The dynamics of IASCER’s own membership also undermined any tendency towards over-reliance on an ‘ecumenism of the head’ to the detriment of the rest of our humanity. Introducing ourselves at our very first session, we learned that two of our number had recently been bereaved, and the rawness of their grief encountered in conversations and in worship could not be forgotten in the midst of more academic discussion. Companionship in the gospel and in the victory of Christ over life and death was also deepened in the celebration of the marriage between myself and Justus Marcus – and in the loving and prayerful support that surrounded us from the diagnosis of his cancer just before the 2002 meeting through to his death during the course of the 2003 meeting, exactly three years from the day we first made our introductions. For this particular journeying together, my gratitude to these brothers and sisters in Christ, and to the God whose love we shared, cannot be understated.
In all things God works for good, and though this is not the place to write at greater length of the more than sufficiency of the God’s grace even through these sad times, what is certain is that bonds forged beyond the merely professional in these and other ways eased our ability to work constructively together from the first, across great differences of church tradition, background, culture, experience and personality. In the storms that followed developments in North America, though there was often friction among us, there was also considerable freedom to speak frankly, and so perhaps be challenged by a wider and fuller picture with which to wrestle together. It was never easy, but we felt that we could nonetheless pursue our work together with honesty and integrity before God, both despite and through our disagreements and the degree of impaired eucharistic fellowship among us (which also reflected differing views on the ordination of women to the priesthood and episcopate).
Frankness in debate was accompanied by an important commitment to confidentiality. Though we maintained an informal narrative record of our discussions, from the first it was agreed that this was to be shared only among our membership. This freed us in our exchanges to range as widely and as forthrightly as we felt the topic in hand required, which greatly enhanced our work. Thus in this book though the subjects of our discussions are recorded, and their ramifications analysed and reported, no views are assigned to individuals (the exceptions being where thanks are recorded for certain pieces of work). Meanwhile, decisions of our earliest meetings, resolutions Part One • The Work of IASCER (as they subsequently became termed), and other texts are presented as corporately owned and endorsed. IASCER warmly commends this methodology to IASCUFO for consideration.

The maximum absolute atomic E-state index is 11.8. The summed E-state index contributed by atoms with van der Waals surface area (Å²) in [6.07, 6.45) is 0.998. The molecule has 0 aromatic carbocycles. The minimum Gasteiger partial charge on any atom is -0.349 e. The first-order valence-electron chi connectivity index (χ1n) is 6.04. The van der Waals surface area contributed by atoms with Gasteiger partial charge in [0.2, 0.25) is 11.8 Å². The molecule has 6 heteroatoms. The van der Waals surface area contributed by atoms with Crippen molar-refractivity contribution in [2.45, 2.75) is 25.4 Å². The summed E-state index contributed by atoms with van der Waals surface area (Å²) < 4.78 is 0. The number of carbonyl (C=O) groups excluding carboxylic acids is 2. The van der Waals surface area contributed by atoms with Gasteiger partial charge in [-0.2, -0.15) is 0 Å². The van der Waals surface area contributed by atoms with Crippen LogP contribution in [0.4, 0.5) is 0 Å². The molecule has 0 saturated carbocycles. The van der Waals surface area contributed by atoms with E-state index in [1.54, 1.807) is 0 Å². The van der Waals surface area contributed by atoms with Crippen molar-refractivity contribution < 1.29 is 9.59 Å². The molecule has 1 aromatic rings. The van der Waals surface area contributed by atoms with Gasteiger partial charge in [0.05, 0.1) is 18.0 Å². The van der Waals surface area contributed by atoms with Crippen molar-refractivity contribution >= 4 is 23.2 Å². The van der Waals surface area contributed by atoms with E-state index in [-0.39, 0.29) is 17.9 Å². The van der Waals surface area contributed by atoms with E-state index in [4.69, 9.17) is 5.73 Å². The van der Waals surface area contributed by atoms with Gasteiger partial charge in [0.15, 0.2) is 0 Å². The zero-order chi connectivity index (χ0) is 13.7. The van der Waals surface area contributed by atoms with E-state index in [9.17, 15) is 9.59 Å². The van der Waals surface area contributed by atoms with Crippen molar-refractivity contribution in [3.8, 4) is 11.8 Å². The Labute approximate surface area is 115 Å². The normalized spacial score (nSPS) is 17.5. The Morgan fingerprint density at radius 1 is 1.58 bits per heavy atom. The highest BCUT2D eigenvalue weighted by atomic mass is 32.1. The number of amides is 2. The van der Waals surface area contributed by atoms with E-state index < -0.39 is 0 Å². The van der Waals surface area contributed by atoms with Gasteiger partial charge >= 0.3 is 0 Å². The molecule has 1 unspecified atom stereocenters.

Though there may have been great diversity among us on various levels, we shared a concern for faithful obedience to our Christian calling – and to our ecumenical vocation as part of this – not only as Anglicans but primarily as members of the Body of Christ. Some of us reflected at our final meeting that our ability both to love the best of all that Anglican tradition offers and yet to sit lightly to it, had significantly benefited our work. Our inheritance could (and should) be seen as stepping stone, more than straitjacket, on the ecumenical journey.
While we considered the content of our ecumenical engagement in considerable detail, there was no intention that IASCER should attempt to micromanage dialogues and agreements. IASCER’s aim was rather to resource and encourage, to ensure that the insights and experiences gained in one place could be shared in others, to offer caution (with detailed explanation) where required, and to provide a broad and balanced context of coherence and consistency against which Anglicans might confidently pursue ecumenical encounter at every level. Those who served on particular dialogues or other Anglican bodies were expected to act as two-way conduits.
Chapter 14, Looking to the Future, includes IASCER’s reflections on outstanding issues and areas where more might be done. I should like to offer some additional personal comments on the challenges and frustrations IASCER has faced.